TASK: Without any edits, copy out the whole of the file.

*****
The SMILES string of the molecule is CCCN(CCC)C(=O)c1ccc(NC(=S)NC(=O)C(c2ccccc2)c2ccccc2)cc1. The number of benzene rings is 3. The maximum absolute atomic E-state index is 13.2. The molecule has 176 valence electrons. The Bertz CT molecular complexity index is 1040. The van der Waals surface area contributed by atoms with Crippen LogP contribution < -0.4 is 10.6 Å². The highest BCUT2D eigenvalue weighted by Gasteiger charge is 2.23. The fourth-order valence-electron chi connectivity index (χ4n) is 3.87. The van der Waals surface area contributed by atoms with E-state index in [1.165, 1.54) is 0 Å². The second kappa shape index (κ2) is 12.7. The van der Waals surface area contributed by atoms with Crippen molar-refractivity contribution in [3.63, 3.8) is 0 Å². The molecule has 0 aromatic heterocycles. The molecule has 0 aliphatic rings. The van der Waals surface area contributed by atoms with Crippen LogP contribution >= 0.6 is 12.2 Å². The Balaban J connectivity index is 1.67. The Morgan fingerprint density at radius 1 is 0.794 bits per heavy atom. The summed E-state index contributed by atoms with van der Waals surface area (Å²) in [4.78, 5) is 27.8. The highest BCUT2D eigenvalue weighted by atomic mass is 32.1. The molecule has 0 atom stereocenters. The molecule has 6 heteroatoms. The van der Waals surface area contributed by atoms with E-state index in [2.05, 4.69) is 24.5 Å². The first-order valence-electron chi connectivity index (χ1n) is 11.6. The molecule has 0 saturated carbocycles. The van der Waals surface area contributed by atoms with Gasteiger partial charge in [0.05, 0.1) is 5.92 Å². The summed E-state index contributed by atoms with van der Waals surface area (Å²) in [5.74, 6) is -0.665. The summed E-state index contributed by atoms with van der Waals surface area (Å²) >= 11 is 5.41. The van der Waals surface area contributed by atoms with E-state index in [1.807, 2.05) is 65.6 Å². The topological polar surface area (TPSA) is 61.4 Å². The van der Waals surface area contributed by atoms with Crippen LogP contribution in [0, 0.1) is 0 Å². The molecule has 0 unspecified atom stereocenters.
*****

The SMILES string of the molecule is CCCN(CCC)C(=O)c1ccc(NC(=S)NC(=O)C(c2ccccc2)c2ccccc2)cc1. The number of benzene rings is 3. The maximum absolute atomic E-state index is 13.2. The molecule has 176 valence electrons. The Bertz CT molecular complexity index is 1040. The van der Waals surface area contributed by atoms with Crippen LogP contribution < -0.4 is 10.6 Å². The highest BCUT2D eigenvalue weighted by Gasteiger charge is 2.23. The fourth-order valence-electron chi connectivity index (χ4n) is 3.87. The van der Waals surface area contributed by atoms with E-state index in [1.165, 1.54) is 0 Å². The second kappa shape index (κ2) is 12.7. The van der Waals surface area contributed by atoms with Crippen molar-refractivity contribution in [3.63, 3.8) is 0 Å². The molecule has 0 aromatic heterocycles. The molecule has 0 aliphatic rings. The van der Waals surface area contributed by atoms with Crippen LogP contribution >= 0.6 is 12.2 Å². The Balaban J connectivity index is 1.67. The Morgan fingerprint density at radius 1 is 0.794 bits per heavy atom. The summed E-state index contributed by atoms with van der Waals surface area (Å²) in [4.78, 5) is 27.8. The highest BCUT2D eigenvalue weighted by atomic mass is 32.1. The molecule has 0 atom stereocenters. The molecule has 6 heteroatoms. The van der Waals surface area contributed by atoms with E-state index in [2.05, 4.69) is 24.5 Å². The first-order valence-electron chi connectivity index (χ1n) is 11.6. The molecule has 0 saturated carbocycles. The van der Waals surface area contributed by atoms with Gasteiger partial charge in [0.05, 0.1) is 5.92 Å². The summed E-state index contributed by atoms with van der Waals surface area (Å²) in [5.74, 6) is -0.665. The summed E-state index contributed by atoms with van der Waals surface area (Å²) >= 11 is 5.41. The van der Waals surface area contributed by atoms with E-state index in [1.807, 2.05) is 65.6 Å². The topological polar surface area (TPSA) is 61.4 Å². The van der Waals surface area contributed by atoms with Crippen LogP contribution in [0, 0.1) is 0 Å². The molecule has 0 unspecified atom stereocenters.